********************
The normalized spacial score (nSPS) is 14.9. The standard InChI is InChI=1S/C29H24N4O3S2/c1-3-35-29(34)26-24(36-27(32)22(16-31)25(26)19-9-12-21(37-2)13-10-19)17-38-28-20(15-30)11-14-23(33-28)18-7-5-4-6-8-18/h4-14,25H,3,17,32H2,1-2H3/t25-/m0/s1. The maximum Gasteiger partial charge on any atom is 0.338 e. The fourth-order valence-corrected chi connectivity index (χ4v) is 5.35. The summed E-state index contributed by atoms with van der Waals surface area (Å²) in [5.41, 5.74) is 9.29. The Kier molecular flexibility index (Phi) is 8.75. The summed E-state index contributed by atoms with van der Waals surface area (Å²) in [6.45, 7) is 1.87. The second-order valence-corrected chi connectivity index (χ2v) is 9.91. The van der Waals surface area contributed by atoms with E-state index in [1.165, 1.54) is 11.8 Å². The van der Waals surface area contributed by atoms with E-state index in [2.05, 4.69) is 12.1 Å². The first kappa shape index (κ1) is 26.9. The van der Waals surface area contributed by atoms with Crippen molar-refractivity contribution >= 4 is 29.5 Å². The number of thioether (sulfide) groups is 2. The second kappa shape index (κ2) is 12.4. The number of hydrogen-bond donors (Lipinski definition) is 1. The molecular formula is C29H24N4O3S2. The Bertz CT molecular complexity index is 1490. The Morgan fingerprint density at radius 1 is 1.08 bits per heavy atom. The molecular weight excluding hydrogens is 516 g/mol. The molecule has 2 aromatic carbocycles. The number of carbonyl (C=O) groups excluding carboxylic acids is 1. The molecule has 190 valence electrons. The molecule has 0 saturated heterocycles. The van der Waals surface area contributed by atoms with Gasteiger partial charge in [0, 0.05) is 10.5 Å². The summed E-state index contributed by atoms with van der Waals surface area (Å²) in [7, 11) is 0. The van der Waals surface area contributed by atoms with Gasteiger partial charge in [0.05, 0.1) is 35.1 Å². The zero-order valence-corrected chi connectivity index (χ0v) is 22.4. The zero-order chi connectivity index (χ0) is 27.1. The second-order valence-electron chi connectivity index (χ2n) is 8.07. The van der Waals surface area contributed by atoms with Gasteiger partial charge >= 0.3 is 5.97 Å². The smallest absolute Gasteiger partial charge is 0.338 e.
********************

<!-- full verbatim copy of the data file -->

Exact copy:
The normalized spacial score (nSPS) is 14.9. The standard InChI is InChI=1S/C29H24N4O3S2/c1-3-35-29(34)26-24(36-27(32)22(16-31)25(26)19-9-12-21(37-2)13-10-19)17-38-28-20(15-30)11-14-23(33-28)18-7-5-4-6-8-18/h4-14,25H,3,17,32H2,1-2H3/t25-/m0/s1. The maximum Gasteiger partial charge on any atom is 0.338 e. The fourth-order valence-corrected chi connectivity index (χ4v) is 5.35. The summed E-state index contributed by atoms with van der Waals surface area (Å²) in [5.41, 5.74) is 9.29. The Kier molecular flexibility index (Phi) is 8.75. The summed E-state index contributed by atoms with van der Waals surface area (Å²) in [6.45, 7) is 1.87. The second-order valence-corrected chi connectivity index (χ2v) is 9.91. The van der Waals surface area contributed by atoms with E-state index in [1.165, 1.54) is 11.8 Å². The van der Waals surface area contributed by atoms with E-state index in [2.05, 4.69) is 12.1 Å². The first kappa shape index (κ1) is 26.9. The van der Waals surface area contributed by atoms with Crippen molar-refractivity contribution >= 4 is 29.5 Å². The number of thioether (sulfide) groups is 2. The second kappa shape index (κ2) is 12.4. The number of hydrogen-bond donors (Lipinski definition) is 1. The molecular formula is C29H24N4O3S2. The Bertz CT molecular complexity index is 1490. The Morgan fingerprint density at radius 1 is 1.08 bits per heavy atom. The molecular weight excluding hydrogens is 516 g/mol. The molecule has 2 aromatic carbocycles. The number of carbonyl (C=O) groups excluding carboxylic acids is 1. The molecule has 190 valence electrons. The molecule has 0 saturated heterocycles. The van der Waals surface area contributed by atoms with Gasteiger partial charge in [0, 0.05) is 10.5 Å². The summed E-state index contributed by atoms with van der Waals surface area (Å²) in [7, 11) is 0. The van der Waals surface area contributed by atoms with Gasteiger partial charge in [0.05, 0.1) is 35.1 Å². The zero-order valence-corrected chi connectivity index (χ0v) is 22.4. The zero-order chi connectivity index (χ0) is 27.1. The second-order valence-electron chi connectivity index (χ2n) is 8.07. The van der Waals surface area contributed by atoms with Gasteiger partial charge >= 0.3 is 5.97 Å². The smallest absolute Gasteiger partial charge is 0.338 e.